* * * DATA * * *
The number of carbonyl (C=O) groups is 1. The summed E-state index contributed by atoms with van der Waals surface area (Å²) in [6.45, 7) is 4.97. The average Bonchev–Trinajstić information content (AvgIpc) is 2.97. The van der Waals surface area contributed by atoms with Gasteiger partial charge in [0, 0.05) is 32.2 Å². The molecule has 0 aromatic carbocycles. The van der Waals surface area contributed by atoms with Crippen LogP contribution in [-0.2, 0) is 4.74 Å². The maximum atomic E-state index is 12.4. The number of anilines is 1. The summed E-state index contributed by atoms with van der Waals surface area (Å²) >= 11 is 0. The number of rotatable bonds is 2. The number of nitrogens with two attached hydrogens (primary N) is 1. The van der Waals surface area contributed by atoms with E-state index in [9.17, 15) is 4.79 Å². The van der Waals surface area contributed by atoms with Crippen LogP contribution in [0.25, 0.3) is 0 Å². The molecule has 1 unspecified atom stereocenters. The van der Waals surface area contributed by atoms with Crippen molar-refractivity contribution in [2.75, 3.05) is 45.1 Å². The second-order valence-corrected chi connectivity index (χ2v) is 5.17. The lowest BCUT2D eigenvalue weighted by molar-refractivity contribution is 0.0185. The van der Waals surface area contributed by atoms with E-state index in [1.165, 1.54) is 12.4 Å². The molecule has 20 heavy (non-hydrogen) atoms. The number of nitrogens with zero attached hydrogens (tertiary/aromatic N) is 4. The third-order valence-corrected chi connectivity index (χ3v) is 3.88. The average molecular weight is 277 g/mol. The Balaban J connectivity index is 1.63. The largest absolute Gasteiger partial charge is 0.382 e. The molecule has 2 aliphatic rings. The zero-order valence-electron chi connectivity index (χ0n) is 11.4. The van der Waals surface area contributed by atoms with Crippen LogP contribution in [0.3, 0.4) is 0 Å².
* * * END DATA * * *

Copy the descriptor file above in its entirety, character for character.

The number of carbonyl (C=O) groups is 1. The summed E-state index contributed by atoms with van der Waals surface area (Å²) in [6.45, 7) is 4.97. The average Bonchev–Trinajstić information content (AvgIpc) is 2.97. The van der Waals surface area contributed by atoms with Gasteiger partial charge in [0, 0.05) is 32.2 Å². The molecule has 0 aromatic carbocycles. The van der Waals surface area contributed by atoms with Crippen LogP contribution in [-0.2, 0) is 4.74 Å². The maximum atomic E-state index is 12.4. The number of anilines is 1. The summed E-state index contributed by atoms with van der Waals surface area (Å²) >= 11 is 0. The number of rotatable bonds is 2. The number of nitrogens with two attached hydrogens (primary N) is 1. The van der Waals surface area contributed by atoms with E-state index in [9.17, 15) is 4.79 Å². The van der Waals surface area contributed by atoms with Crippen LogP contribution in [0.25, 0.3) is 0 Å². The molecule has 1 unspecified atom stereocenters. The van der Waals surface area contributed by atoms with Crippen molar-refractivity contribution in [2.75, 3.05) is 45.1 Å². The second-order valence-corrected chi connectivity index (χ2v) is 5.17. The lowest BCUT2D eigenvalue weighted by molar-refractivity contribution is 0.0185. The van der Waals surface area contributed by atoms with E-state index in [1.165, 1.54) is 12.4 Å². The molecule has 20 heavy (non-hydrogen) atoms. The number of nitrogens with zero attached hydrogens (tertiary/aromatic N) is 4. The third-order valence-corrected chi connectivity index (χ3v) is 3.88. The average molecular weight is 277 g/mol. The Balaban J connectivity index is 1.63. The largest absolute Gasteiger partial charge is 0.382 e. The molecule has 2 aliphatic rings. The zero-order valence-electron chi connectivity index (χ0n) is 11.4. The van der Waals surface area contributed by atoms with Crippen LogP contribution in [0.3, 0.4) is 0 Å².